• You compete with headphones and earphones for their attention so they don’t “hear” you. Thankfully I have 5-year-old #gremlin3 who dutifully serves as town crier when necessary so I am safe. He handles the sentence “MUMMY CALLIN YUH!!!” with such ease.
  • Teens are masterful in identifying the random moments when they feel like talking. It is at this point you laser your focus to make sure that it appears as though you are doing nothing or doing some nonchalant activity. At this very random time they just appear, start with one word and then the rest follows like word vomit. For this sharing of thoughts I am always grateful but of course expect them to disappear shortly after they have unloaded on you.
  • Teens still need physical touch. They might roll their eyes, hit you the “oh gosh man!” or the “don’t be weird”, but they melt like butter once they get hugs etc. and then for a brief moment you see the inner child flicker in their eyes.

I’ve learnt so much more, but these are my main lessons. I still feel like as much as they brilliantly package the “what to expect” for pregnancy, babies, toddlers and pre-schoolers, all the feverish teachings die out at the later stages of a child’s life so it’s more of a ‘do what works for you but don’t raise no more shitty kids, the world has enough’ scenario. Therefore sometimes I am left with going back to my own teens trying to remember what I liked and didn’t like to influence my present parenting strategy. But then again….these children different….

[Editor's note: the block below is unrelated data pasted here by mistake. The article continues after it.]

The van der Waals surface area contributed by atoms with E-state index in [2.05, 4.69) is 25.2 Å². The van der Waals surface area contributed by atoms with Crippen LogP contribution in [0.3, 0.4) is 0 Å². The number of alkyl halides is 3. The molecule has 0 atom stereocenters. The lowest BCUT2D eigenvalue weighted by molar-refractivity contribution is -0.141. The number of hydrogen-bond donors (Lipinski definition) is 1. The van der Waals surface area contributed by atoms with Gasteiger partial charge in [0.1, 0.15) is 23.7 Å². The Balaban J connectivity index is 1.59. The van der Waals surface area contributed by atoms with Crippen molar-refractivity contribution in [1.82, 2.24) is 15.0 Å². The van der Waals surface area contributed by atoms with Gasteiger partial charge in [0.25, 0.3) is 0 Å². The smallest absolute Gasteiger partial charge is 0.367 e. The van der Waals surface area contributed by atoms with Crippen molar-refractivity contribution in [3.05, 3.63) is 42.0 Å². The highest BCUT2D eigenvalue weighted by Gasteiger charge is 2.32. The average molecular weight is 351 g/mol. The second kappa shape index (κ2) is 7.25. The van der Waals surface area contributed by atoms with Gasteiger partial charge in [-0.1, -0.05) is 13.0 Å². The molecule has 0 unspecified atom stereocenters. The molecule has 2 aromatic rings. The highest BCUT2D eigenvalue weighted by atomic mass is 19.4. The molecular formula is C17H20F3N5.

Am I alone in thinking that way? If you have teenagers, do you feel the same? If you have littles, are you even thinking about coping with the teen years? Let me know in the comments below and be sure to follow me on:




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Hey there Mom!

Well today is the day once again and if you are a mom or mom-adjacent, depending on your life situation you are either going to be reveling in the day, wishing it would never end or praying fervently for midnight to reach. I have been a mother for 15+ years and truthfully I have felt both depending on the year and the circumstance (2015 was rough). It so happens that in these 15+ years I have learnt (and am continuing to learn) things about my own mothering process that help me to understand my journey and accept the joys and challenges along the way. So here are five self-care type mantras that I keep in mind as a mother (it’s only five things and it won’t be long, I know you have to settle down to brunch, homemade cards that smell like glue, the forever recitation of ‘M is for the million things’….or that Boys II Men song on repeat):

  1. REMEMBER ON YOUR WORST DAY, YOU ARE DOING YOUR BEST – I cannot emphasis enough how much this thought process has saved me and it is probably my number one motherhood affirmation that gets me through the challenging times. I believe in maintaining ah balance and I know some people don’t ascribe to it because it means that you are pushing yourself to achieve perfection in all areas in your life but for me it really means that I need to keep my eye on the ball even when it’s not in play. There are back to back days when I am killing it and there are back to back days of total failure. So when work overwhelms, house in disorder, physical self needs attention, gremlinz driving me up a blasted wall, I recognize things are off-kilter and acknowledge that I need to to put one ball down by my feet to keep the rest in the air. That is me, doing my best and keeping it balanced. I survived and tomorrow is another day. Now on the point of gremlinz and walls…